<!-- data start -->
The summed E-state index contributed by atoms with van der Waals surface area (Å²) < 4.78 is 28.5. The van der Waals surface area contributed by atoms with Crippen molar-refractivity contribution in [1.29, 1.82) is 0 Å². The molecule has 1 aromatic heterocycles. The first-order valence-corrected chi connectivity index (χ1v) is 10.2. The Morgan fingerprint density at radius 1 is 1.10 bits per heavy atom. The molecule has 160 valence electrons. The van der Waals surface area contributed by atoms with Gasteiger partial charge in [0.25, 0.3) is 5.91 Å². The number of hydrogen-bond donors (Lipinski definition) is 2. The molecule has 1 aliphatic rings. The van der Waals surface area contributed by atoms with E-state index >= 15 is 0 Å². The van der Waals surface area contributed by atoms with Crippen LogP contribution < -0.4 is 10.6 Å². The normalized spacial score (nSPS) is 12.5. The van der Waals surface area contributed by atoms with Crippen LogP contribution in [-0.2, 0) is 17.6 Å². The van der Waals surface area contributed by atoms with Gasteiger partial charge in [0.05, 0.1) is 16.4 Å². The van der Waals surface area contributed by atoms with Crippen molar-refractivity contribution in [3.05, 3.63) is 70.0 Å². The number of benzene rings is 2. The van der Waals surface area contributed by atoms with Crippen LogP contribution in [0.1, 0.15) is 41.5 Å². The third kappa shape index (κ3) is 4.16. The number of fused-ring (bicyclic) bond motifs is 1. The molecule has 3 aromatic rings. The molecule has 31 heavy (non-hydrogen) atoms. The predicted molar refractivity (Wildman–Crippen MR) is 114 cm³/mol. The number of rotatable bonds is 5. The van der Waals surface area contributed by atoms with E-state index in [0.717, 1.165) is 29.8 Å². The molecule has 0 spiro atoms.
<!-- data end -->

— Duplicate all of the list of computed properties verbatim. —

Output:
The summed E-state index contributed by atoms with van der Waals surface area (Å²) < 4.78 is 28.5. The van der Waals surface area contributed by atoms with Crippen molar-refractivity contribution in [1.29, 1.82) is 0 Å². The molecule has 1 aromatic heterocycles. The first-order valence-corrected chi connectivity index (χ1v) is 10.2. The Morgan fingerprint density at radius 1 is 1.10 bits per heavy atom. The molecule has 160 valence electrons. The van der Waals surface area contributed by atoms with Gasteiger partial charge in [0.25, 0.3) is 5.91 Å². The number of hydrogen-bond donors (Lipinski definition) is 2. The molecule has 1 aliphatic rings. The van der Waals surface area contributed by atoms with E-state index >= 15 is 0 Å². The van der Waals surface area contributed by atoms with Crippen LogP contribution < -0.4 is 10.6 Å². The normalized spacial score (nSPS) is 12.5. The van der Waals surface area contributed by atoms with Crippen LogP contribution in [-0.2, 0) is 17.6 Å². The van der Waals surface area contributed by atoms with Gasteiger partial charge in [0.05, 0.1) is 16.4 Å². The van der Waals surface area contributed by atoms with Crippen molar-refractivity contribution in [3.05, 3.63) is 70.0 Å². The number of benzene rings is 2. The van der Waals surface area contributed by atoms with Crippen LogP contribution in [0.1, 0.15) is 41.5 Å². The third kappa shape index (κ3) is 4.16. The number of fused-ring (bicyclic) bond motifs is 1. The molecule has 3 aromatic rings. The molecule has 31 heavy (non-hydrogen) atoms. The predicted molar refractivity (Wildman–Crippen MR) is 114 cm³/mol. The number of rotatable bonds is 5. The van der Waals surface area contributed by atoms with E-state index in [0.717, 1.165) is 29.8 Å². The molecule has 0 spiro atoms.